NEWS28 September 2023

Most black Britons change themselves to fit in at work, study on black British identity finds

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UK – The majority of black British people have had to compromise who they are or how they express themselves to fit in at work, and most have experienced racial discrimination in the workplace, according to the inaugural study from the Black British Voices research project.

person typing on keyboard on laptop

The project – a partnership between the University of Cambridge, The Voice newspaper and I-Cubed Consultancy, with marketing support from M&C Saatchi London – surveyed over 11,000 black British people about 16 topics including ‘Britishness’, identity, racism, health and the media.

Almost all of the study’s participants ( 98%) reported having to compromise who they are or how they express themselves in order to ‘fit in’ in the workplace, and ( 88%) reported that they have experienced racial discrimination at work.  

The Black British Voices project combined the quantitative survey with 40 qualitative interviews and eight focus groups. Research partners included the Jamaica National Group and the Black Equity Organisation (BEO).

Examples of how people had changed themselves to fit in include adapting speech or hairstyles, and research participants cited appearance and cultural background as factors influencing lack of promotion or development.

In other findings, fewer than half of respondents ( 49%) reported that they were either ‘definitely’ or ‘somewhat’ proud to be British, with 12% ‘definitely’ proud to be British and 45% either ‘not really’ or ‘not at all proud’.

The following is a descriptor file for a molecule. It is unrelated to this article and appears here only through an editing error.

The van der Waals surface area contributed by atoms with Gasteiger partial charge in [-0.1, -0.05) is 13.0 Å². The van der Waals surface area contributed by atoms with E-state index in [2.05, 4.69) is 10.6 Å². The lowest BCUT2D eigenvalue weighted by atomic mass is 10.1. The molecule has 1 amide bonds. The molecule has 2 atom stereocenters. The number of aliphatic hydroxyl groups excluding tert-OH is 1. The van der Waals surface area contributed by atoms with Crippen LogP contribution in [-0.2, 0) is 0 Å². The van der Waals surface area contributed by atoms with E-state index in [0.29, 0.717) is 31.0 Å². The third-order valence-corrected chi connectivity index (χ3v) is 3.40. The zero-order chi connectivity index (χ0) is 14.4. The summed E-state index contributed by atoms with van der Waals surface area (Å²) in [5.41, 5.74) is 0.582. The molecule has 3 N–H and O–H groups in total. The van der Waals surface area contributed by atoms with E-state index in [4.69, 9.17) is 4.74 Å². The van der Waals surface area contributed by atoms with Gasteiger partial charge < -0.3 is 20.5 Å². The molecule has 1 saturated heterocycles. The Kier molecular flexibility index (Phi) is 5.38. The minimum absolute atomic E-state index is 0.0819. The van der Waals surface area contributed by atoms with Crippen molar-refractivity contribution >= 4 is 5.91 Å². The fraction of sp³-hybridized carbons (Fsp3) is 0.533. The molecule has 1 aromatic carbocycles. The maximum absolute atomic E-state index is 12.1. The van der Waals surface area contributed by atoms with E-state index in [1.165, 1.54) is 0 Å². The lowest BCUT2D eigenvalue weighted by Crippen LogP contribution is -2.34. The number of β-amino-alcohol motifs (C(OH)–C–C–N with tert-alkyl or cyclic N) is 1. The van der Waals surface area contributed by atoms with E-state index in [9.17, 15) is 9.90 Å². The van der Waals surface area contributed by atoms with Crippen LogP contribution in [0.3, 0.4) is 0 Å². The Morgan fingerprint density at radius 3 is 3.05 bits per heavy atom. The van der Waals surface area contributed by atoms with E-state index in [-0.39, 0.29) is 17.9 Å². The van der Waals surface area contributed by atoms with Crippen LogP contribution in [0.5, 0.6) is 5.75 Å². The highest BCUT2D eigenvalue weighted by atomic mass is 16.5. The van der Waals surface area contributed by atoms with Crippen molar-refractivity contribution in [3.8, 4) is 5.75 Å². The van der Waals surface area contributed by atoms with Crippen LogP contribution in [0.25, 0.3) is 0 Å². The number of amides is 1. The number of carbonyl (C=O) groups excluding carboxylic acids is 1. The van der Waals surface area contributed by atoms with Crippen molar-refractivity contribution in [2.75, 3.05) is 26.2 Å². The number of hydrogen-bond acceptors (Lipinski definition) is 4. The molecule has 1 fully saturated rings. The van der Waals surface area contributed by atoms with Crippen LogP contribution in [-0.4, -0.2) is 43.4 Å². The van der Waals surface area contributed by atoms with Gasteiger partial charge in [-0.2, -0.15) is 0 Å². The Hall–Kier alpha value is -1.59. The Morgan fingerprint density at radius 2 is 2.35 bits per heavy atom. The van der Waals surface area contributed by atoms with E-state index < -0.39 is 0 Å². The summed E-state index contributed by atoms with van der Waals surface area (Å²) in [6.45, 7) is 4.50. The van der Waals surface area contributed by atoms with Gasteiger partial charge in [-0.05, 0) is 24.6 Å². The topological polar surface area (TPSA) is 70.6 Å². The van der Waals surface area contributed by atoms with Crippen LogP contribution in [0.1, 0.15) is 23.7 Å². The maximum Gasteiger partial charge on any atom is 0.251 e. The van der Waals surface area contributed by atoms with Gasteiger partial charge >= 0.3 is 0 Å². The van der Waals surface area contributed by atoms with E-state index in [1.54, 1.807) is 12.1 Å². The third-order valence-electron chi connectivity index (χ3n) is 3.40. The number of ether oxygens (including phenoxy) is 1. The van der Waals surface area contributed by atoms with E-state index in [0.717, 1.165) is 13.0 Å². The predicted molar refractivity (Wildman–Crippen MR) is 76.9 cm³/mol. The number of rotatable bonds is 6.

The majority ( 80%) of respondents believed that racial discrimination was ‘the biggest barrier’ to academic achievement, with 8% having trust in the education system. Another 95% of survey participants believed that black people were not sufficiently represented in history in the national curriculum.

Additionally, 87% of respondents reported that they expect to receive substandard levels of healthcare because of their race, and around three quarters ( 74%) of those surveyed disliked the term ‘BAME’ (Black, Asian and Minority Ethnic).

In other areas studied, more than half of respondents ( 55%) stated that portrayals of black culture in advertising (including TV ad campaigns) were ‘somewhat better’ than they were 10 years ago, while 22% said they were ‘much better’.

Dr Kenny Monrose, lead researcher and Cambridge sociologist, said: “A lot of nonsense is talked about black communities being hard to reach. They’re not hard to reach, they’re easy to ignore. But if there’s 10,000 people speaking, attention needs to be paid. You might not want to agree, but you’ve got to listen to what’s being said.”

Monrose added: “We are mindful that historically black communities have been wary of reports conducted on race, as they attempt to limit or invalidate the reality of their lived experiences. However, the carpet of data captured within this report reliably highlights the chronic level of racial disparities and unequal outcomes that they face on a daily basis.”

The 104-page report is being launched at the House of Commons today ( 28th September).  

Lester Holloway, editor, The Voice, said: “This study should be a wake-up call for Britain. We have many fourth-generation black Brits and, as a community, we should be feeling part of this country. Yet the lived experience of racism in every area of life is leading many to not feel British.

“We cannot keep ignoring racial disparities and its impact. There needs to be a national conversation about this, and we need race back on the political agenda, so we can tackle the causes of this disconnect between black Brits and the only country they know.”